Isn’t that refreshing? I love pink and green together. The colors are so reminiscent of daphne, that harbinger of spring . . .

. . . and the peonies in our yard that bring me joy every year . . .

. . . and even this photo of chestnuts in blossom that I took in April 2015 when the Dear Husband and I were lucky enough to spend three weeks in Paris:


Since today just happens to be National Quilting Day, it’s fitting that I was able to spend a good part of it in my sewing room. Even though this project got off to a very slow start, I am eagerly looking forward to sewing my blocks together and adding borders.

Something else to look forward to:  spring begins this coming Tuesday!

 

 

 

Posted in family, Paris, update | 8 Comments

A Quilt for Coco

Like most cats, my Princess Cordelia — known to most as Coco — is an expert napper. She has plenty of roosting spots around the house, including on our bed, on the couch, on the chair and ironing board in my sewing room, and wrapped around the Dear Husband’s head (I’m not kidding). Until very recently, the one place that was off limits to Coco was the guest room.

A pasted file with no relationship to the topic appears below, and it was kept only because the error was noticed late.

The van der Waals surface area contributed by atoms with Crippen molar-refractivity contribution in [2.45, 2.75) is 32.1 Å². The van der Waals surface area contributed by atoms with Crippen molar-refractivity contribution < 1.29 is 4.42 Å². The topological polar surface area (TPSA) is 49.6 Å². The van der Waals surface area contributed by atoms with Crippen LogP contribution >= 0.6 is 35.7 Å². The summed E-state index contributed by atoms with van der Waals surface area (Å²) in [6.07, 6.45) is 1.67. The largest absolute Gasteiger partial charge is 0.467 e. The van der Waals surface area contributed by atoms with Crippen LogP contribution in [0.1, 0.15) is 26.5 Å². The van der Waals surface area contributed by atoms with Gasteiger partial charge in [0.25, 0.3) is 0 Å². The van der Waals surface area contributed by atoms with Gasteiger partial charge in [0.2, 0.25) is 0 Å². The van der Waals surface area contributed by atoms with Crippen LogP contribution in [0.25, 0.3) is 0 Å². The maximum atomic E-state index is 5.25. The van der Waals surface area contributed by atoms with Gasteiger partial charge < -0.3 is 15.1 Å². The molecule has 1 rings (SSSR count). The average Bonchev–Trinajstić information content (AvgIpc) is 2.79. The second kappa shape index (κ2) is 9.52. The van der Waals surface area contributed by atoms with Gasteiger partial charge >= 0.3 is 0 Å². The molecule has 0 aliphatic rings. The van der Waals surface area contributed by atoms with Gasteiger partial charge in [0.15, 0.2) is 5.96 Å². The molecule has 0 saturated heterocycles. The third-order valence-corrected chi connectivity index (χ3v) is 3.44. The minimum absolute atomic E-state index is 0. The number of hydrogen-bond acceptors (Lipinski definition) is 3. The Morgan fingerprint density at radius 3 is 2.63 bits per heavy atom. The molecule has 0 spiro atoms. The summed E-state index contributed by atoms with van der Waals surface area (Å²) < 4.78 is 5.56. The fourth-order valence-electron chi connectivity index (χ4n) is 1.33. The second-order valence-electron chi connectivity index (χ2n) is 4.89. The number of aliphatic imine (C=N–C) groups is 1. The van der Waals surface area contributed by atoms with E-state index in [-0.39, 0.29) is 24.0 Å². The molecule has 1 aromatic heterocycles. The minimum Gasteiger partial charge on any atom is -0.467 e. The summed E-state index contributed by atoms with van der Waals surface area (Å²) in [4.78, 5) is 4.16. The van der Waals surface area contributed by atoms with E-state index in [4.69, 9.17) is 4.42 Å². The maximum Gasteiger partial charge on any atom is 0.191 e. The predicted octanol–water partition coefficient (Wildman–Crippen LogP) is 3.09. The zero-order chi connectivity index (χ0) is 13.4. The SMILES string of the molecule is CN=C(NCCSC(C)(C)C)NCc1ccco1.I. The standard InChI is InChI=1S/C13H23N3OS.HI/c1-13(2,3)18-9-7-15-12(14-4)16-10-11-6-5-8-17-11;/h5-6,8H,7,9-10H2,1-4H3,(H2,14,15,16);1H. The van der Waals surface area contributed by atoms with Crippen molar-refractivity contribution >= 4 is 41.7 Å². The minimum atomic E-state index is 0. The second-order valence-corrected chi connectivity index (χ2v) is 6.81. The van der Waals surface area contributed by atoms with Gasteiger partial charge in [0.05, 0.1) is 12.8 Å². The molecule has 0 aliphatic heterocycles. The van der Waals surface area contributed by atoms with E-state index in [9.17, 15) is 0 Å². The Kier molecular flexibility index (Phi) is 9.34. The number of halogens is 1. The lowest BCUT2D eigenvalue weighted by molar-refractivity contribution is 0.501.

All that changed when my twin Diane came to visit in November and came down with Covid. I felt so sorry for Diane that I allowed Coco to keep her company. Coco quickly added the guest bed to her list of favorite spots to catnap. Although I love seeing cats on quilts (check out #catsonquilts on Instagram), I didn’t want Coco on the quilt in my guest room. She won’t let me trim her nails, and the last thing I want to see is claw marks marring the lovely canvases of my quilts.

I quickly put an old bath towel on the guest room bed, and Coco has been quite content to snooze on it:

Still, I thought it would be nice if she had her own quilt, so I whipped this up yesterday:

Of course it’s not a real quilt. It’s a flannel blanket made after consulting a few of the Self-Binding Baby Blanket tutorials abounding on the Internet. After completing the blanket, I stitched four straight lines in a starburst pattern in the interior to hold the two layers together because I wasn’t sure if the blanket would keep its shape after being laundered.

Here’s a shot of the blanket taken yesterday evening, in anticipation of a visit from Coco: